Virginia Prescott: [00:13:20] So I've read that since President Trump was elected, there has been an increase, as much as a 40 percent increase, in calls for IG investigations. This is according to Walter Shaub, he's a former ethics official. It also seems to me that the Trump administration you know, in the, in the candidate Trump's proclamation that he is going to drain the swamp exposed government waste you know get root out corruption has the Trump administration called for IG investigations that you know of?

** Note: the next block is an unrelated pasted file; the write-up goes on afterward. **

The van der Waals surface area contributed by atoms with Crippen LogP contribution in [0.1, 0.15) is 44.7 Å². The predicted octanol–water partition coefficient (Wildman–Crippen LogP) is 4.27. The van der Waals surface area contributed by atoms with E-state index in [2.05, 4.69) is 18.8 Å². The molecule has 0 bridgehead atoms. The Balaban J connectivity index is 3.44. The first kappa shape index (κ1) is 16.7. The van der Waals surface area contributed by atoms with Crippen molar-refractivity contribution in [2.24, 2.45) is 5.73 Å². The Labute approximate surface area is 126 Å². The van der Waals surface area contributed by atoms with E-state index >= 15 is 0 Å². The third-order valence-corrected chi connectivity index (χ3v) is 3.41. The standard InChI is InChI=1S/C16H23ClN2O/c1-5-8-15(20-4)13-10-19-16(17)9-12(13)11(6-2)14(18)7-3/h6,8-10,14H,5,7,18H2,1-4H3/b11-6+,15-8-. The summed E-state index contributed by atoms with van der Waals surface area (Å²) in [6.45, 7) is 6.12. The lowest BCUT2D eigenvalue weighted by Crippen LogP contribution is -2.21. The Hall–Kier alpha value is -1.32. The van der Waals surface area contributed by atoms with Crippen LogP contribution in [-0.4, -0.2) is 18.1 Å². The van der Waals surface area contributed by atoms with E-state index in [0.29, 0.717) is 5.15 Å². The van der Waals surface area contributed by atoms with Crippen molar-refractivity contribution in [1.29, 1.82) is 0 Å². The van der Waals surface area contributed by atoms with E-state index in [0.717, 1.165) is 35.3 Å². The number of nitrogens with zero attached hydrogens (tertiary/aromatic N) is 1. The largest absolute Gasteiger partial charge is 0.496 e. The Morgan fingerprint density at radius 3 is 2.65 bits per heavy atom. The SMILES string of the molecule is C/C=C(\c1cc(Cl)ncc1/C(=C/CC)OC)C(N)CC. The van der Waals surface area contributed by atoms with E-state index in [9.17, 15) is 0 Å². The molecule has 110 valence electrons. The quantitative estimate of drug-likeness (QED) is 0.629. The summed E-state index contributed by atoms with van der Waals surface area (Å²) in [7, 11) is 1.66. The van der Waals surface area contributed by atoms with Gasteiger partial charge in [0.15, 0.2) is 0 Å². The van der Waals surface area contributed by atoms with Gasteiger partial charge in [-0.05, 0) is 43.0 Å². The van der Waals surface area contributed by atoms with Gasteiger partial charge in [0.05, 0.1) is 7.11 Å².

Elizabeth Hempowicz: [00:13:50] Not that I know of. But what's interesting about that is that is that, there are so many vacancies remain in the offices of the Inspector General, and we Pogo have been pretty vocal about how that is you know those are positions that are very key to that mission that the president has said that he's very committed to, rooting out fraud, waste, and abuse inside the federal government. And so we've been urging him to make those appointments and have them go through a Senate confirmation process so that these office have leadership that that one has stronger congressional oversight. You know, after a Senate confirmation hearing there's there's increased oversight over the individual and increased oversight over the office. If the president is truly that committed to that mission then then this should be something that is a high priority for him. I also think you know the increased investigations is a really good thing, it means that these offices are working in the way that they should.